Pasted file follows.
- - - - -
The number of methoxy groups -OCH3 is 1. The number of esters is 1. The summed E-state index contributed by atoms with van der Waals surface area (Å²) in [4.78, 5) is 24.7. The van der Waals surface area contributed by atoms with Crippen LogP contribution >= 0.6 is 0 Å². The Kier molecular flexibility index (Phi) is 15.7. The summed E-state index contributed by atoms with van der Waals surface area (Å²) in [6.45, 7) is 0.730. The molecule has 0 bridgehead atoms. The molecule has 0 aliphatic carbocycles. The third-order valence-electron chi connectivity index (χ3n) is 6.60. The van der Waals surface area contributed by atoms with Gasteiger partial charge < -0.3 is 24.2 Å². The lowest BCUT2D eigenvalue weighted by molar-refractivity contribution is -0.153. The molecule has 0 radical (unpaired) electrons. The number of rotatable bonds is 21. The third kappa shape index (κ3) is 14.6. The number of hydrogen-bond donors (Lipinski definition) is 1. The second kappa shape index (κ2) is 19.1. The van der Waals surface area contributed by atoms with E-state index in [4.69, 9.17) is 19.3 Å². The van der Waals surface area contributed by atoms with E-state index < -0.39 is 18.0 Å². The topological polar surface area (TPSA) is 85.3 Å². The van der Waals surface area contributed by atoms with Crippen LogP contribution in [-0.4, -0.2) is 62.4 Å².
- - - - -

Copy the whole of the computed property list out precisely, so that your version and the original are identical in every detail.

The number of methoxy groups -OCH3 is 1. The number of esters is 1. The summed E-state index contributed by atoms with van der Waals surface area (Å²) in [4.78, 5) is 24.7. The van der Waals surface area contributed by atoms with Crippen LogP contribution >= 0.6 is 0 Å². The Kier molecular flexibility index (Phi) is 15.7. The summed E-state index contributed by atoms with van der Waals surface area (Å²) in [6.45, 7) is 0.730. The molecule has 0 bridgehead atoms. The molecule has 0 aliphatic carbocycles. The third-order valence-electron chi connectivity index (χ3n) is 6.60. The van der Waals surface area contributed by atoms with Gasteiger partial charge < -0.3 is 24.2 Å². The lowest BCUT2D eigenvalue weighted by molar-refractivity contribution is -0.153. The molecule has 0 radical (unpaired) electrons. The number of rotatable bonds is 21. The third kappa shape index (κ3) is 14.6. The number of hydrogen-bond donors (Lipinski definition) is 1. The second kappa shape index (κ2) is 19.1. The van der Waals surface area contributed by atoms with E-state index in [4.69, 9.17) is 19.3 Å². The van der Waals surface area contributed by atoms with E-state index < -0.39 is 18.0 Å². The topological polar surface area (TPSA) is 85.3 Å². The van der Waals surface area contributed by atoms with Crippen LogP contribution in [-0.4, -0.2) is 62.4 Å².